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what legislation dictates this

3 Answers

0 votes
If you are using the model Standing Orders and Financial Regulations, Standing Order 9b states that no motion may be moved at a meeting unless it is on the agenda and Financial Regulation 5.2 covers the procedure for authorising payments via the agenda.

This is one of the core principles of open and transparent government and relates to all decisions, not just financial ones.
answered by (24.6k points)
0 votes

In addition to the correct answer given by Dave the Clerk, you can find details of law cases that set precedents on this question at

This principle does not affect the list of motions that can be put without notice. It can be found in the model standing orders, and reflects the statutes. The motions in this group are procedural and affect the conduct of the meeting rather than being decisions on practical matters beyond the meeting.

answered by (28.9k points)
Dave. Could you please explain for my benefit.  You say that a motion cannot be put unless it is on the Agenda. Does that have to be in an advised form of words i.e. on the agenda?  I ask this as we quite often have items on the agenda out of which comes an "it was resolved" decision . Is there a difference between a motion and a resolution  and can you have one without the other ? As an example we would have an item say "to consider the report of the proposed new Scout hut" which was minuted "it was resolved that the PC would support the project up to £5k providing match funding was forthcoming". This seems a basic question and something I have never considered before. My view is that motions give all Cllrs time to consider whereas resolutions are often made on the basis of who shouts loudest. Para 10 appears to indicate the reasons behind motions not requiring written notice but they don't include making definitive decisions about agenda items. Just need things spelling out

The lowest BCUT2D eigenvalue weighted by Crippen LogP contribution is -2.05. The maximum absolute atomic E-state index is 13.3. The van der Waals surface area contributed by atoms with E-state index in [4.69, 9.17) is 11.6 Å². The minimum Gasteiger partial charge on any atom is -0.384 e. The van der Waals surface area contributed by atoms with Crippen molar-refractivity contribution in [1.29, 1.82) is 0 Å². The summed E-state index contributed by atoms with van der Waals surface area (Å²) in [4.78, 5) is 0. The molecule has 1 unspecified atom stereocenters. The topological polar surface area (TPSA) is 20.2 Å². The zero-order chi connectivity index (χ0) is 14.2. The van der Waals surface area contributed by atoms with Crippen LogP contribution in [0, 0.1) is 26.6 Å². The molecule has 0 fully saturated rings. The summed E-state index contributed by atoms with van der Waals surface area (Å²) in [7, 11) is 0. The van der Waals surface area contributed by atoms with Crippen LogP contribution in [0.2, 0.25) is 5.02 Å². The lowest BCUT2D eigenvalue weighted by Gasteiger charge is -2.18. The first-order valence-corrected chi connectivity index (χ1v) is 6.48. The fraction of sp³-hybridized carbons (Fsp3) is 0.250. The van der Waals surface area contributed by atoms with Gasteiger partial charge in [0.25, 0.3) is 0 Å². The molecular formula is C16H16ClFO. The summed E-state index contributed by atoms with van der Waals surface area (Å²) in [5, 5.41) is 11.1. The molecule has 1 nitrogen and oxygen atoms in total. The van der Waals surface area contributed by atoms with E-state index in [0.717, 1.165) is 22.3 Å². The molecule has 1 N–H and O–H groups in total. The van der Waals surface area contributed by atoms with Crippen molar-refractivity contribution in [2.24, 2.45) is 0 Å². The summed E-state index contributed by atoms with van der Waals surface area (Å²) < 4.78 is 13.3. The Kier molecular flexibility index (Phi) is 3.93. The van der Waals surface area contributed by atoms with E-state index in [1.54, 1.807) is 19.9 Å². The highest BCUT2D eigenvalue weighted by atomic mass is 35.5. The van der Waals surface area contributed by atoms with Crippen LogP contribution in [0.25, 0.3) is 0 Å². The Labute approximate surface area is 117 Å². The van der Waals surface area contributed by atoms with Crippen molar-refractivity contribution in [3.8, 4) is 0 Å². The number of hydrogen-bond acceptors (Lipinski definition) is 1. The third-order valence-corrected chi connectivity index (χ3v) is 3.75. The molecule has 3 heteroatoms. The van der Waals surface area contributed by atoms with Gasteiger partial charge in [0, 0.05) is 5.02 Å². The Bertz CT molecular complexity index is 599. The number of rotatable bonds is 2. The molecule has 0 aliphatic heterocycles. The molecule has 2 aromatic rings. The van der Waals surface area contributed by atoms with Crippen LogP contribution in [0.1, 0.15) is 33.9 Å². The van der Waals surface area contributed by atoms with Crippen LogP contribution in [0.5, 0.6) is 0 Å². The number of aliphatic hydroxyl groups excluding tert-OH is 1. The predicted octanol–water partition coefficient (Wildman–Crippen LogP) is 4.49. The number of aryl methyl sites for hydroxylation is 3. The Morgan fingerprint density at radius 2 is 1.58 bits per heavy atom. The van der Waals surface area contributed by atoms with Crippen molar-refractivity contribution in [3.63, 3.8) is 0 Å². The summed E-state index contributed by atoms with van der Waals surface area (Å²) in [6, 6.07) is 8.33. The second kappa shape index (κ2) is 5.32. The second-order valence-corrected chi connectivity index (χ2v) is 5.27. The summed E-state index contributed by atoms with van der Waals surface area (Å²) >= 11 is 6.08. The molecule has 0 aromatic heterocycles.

0 votes

Our Chair persistently authorises payments using the discretion afforded to him in the Financial Regulations. These range from paying his window cleaner to clean our bus shelter to buying a picture for the local history society. These are never discussed until they appear in the list of expenditures at the following meeting. I have queried on each occasion whether this was a correct use of the discretion but am advised by the Chair, Vice-Chair, and the Clerk that it is.

I was particularly hurt at the last meeting when we were discussing paying for an item in the meeting. The Vice-Chair suggested that the Chair didn't need to put it to the vote as he could use his discretion. The Chair turned to the Vice-Chair and muttered (but loud enough for me and parishioners to hear) "Don't go there, you know where that leads..". 

I am now considering resigning as we only have a small precept and I am not comfortable with the Chair's use of his discretion over this.

answered by (1k points)
As I understand it, the discretion relates to authorising payments only. That is not the same as authorising expenditure. The council (or a committee or a delegated officer) must make decisions on expenditure. The procedure you describe appears unlawful and could be referred to the auditors.

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